... in patients who have undergone allogeneic hematopoietic stem cell transplantation (allo-HSCT). Patients will be enrolled prior ... Allogeneic Hematopoietic Stem Cell Biological: fecal microbiota transplantation (FMT) Other: No fecal microbiota ... Autologous Fecal Microbiota Transplantation (Auto-FMT) for Prophylaxis of Clostridium Difficile Infection in Recipients of ... This is a randomized, open-label, controlled study designed to assess the efficacy of autologous fecal microbiota ...
Since autologous hematopoietic stem cell transplantation (HSCT) allows the usage of higher doses of chemotherapy, which results ... Autologous Hematopoietic Stem Cell Transplantation as Adjuvant Treatment for Triple Negative Breast Cancer Patients. The safety ... The usage of high-dose chemotherapy with autologous HSCT, is one of the therapies that have been studied in the patients with ... Autologous HSCT allows higher chemotherapy doses, which results in higher tumor cells destruction. Since 1980, several phase II ...
Autologous and allogeneic haematopoietic stem cell transplantation (HSCT). Previously referred to as high‑dose therapy in the ...
United States Hematopoietic Stem Cell Transplantation (HSCT) Market 2017 (Allogeneic and Autologous) Leading Growth Drivers, ...
Advances in the Treatment of Scleroderma (SSc): Autologous Hematopoietic Stem Cell Transplant (HSCT). HSCT can be considered as ... Advances in the Treatment of Scleroderma (SSc): Autologous Hematopoietic Stem Cell Transplant (HSCT). Joelf posted a topic in ...
Younger individuals, if at high risk for dying from CLL, may consider allogeneic hematopoietic stem cell transplantation (HSCT ... Autologous stem cell transplantation, using the recipients own cells, is not curative. ... Source: Modified from WHO Blue Book on Tumour of Hematopoietic and Lymphoid Tissues. 2001, p. 2001.) CS1 maint: Uses authors ...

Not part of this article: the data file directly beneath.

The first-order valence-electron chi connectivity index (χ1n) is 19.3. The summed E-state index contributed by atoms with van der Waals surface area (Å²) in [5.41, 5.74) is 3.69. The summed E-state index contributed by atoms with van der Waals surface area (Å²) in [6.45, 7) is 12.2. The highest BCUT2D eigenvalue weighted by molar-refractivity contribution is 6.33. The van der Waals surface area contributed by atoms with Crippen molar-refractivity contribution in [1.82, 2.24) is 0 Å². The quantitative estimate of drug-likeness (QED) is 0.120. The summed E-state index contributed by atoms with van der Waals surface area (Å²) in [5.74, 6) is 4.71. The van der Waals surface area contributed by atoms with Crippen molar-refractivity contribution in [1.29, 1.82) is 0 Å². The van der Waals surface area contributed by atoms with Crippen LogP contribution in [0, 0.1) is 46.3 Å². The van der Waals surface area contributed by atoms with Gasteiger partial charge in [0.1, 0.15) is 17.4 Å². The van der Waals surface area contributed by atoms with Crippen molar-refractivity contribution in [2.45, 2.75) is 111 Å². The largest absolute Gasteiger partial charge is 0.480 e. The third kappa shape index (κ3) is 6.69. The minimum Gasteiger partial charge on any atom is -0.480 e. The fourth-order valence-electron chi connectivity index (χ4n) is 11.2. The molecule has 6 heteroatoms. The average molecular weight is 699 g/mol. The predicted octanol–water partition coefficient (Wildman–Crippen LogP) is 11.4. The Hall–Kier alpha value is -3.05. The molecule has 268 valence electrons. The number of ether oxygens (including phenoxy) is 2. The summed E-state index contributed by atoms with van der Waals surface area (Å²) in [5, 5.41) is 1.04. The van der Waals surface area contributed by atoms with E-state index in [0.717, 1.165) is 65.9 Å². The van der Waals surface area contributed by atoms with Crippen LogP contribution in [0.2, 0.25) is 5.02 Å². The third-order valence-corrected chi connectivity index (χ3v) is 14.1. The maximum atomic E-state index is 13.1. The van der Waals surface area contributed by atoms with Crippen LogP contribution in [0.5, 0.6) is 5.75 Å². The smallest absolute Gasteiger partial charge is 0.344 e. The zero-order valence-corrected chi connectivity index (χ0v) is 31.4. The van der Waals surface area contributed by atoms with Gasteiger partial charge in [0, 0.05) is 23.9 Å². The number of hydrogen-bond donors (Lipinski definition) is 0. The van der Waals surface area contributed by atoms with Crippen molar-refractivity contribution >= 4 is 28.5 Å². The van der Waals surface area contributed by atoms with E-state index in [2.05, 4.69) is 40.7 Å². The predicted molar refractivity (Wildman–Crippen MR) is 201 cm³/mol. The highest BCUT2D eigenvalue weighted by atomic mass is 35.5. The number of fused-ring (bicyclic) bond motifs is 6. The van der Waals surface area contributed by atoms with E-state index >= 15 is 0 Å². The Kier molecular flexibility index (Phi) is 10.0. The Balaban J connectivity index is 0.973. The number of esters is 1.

HSCT, haematopoietic stem cell transplantation. *IP, interstitial pneumonia. *mRSS, modified Rodnan skin score ... Results: Haematopoietic reconstitution was rapid and sustained. Toxicity due to the regimen included various infections such as ... Conclusions: These observations suggest that high dose CY with autologous PBSCT is feasible and may be effective in the ... A phase I-II trial of autologous peripheral blood stem cell transplantation in the treatment of refractory autoimmune disease ...
New data supports the safety and efficacy of GSKs Shingrix in preventing shingles in autologous haematopoietic stem cell ... Hematopoietic stem cell transplantation (HSCT) in adults is most commonly performed as part of the treatment for blood cancer. ... About the ZOE-HSCT Study. ZOE-HSCT was a Phase III clinical study to evaluate the efficacy, safety and immunogenicity of a two- ... New data supports the safety and efficacy of GSKs Shingrix in preventing shingles in autologous haematopoietic stem cell ...
Here, we performed autologous hematopoietic stem cell transplantation (HSCT) in three Simian/Human Immunodeficiency Virus (SHIV ... with 37-53 days of ART before autologous HSCT, and interruption of ART after hematopoietic reconstitution, rather than ... Effect of autologous HSCT on CD4+ T-cells. Following transplantation and engraftment, we observed a rapid increase in the ... TiTLE HERE- - > Persistence of Virus Reservoirs in ART-Treated SHIV-Infected Rhesus Macaques after Autologous Hematopoietic ...
Stiff skin syndrome and myeloma successfully treated with autologous haematopoietic stem cell transplantation (HSCT). ... Severe hypoxia selects hematopoietic progenitors with stem cell potential from primary Myelodysplastic syndrome bone marrow ... Distinct signal transduction abnormalities and erythropoietin response in bone marrow hematopoietic cell subpopulations of ...
Has received a previous allogeneic HSCT (Note: receipt of a previous autologous HSCT is acceptable). ... Letermovir Treatment in Pediatric Participants Following Allogeneic Haematopoietic Stem Cell Transplantation (HSCT) (MK-8228- ... Is within 28 days post-HSCT at the time of enrollment.. *Females are not pregnant, not breastfeeding,and is not a woman of ... Has evidence of CMV viremia at any time from either signing of the ICF or the HSCT procedure, whichever is earlier, until the ...
HSCT) is considered an effective way to prevent relapse in adults with acute lymphoblastic leukemia (ALL). This study aimed to ... a All allogeneic HSCT. b Matched sibling donor HSCT. c Unrelated donor HSCT. d Mismatched related donor HSCT. e Autologous HSCT ... of autologous HSCT recipients compared with 17% between 2001 and 2003.. Table 2 Trends in the use of hematopoietic stem cell ... Acute lymphoblastic leukemia Allogeneic hematopoietic stem cell transplantation Autologous hematopoietic stem cell ...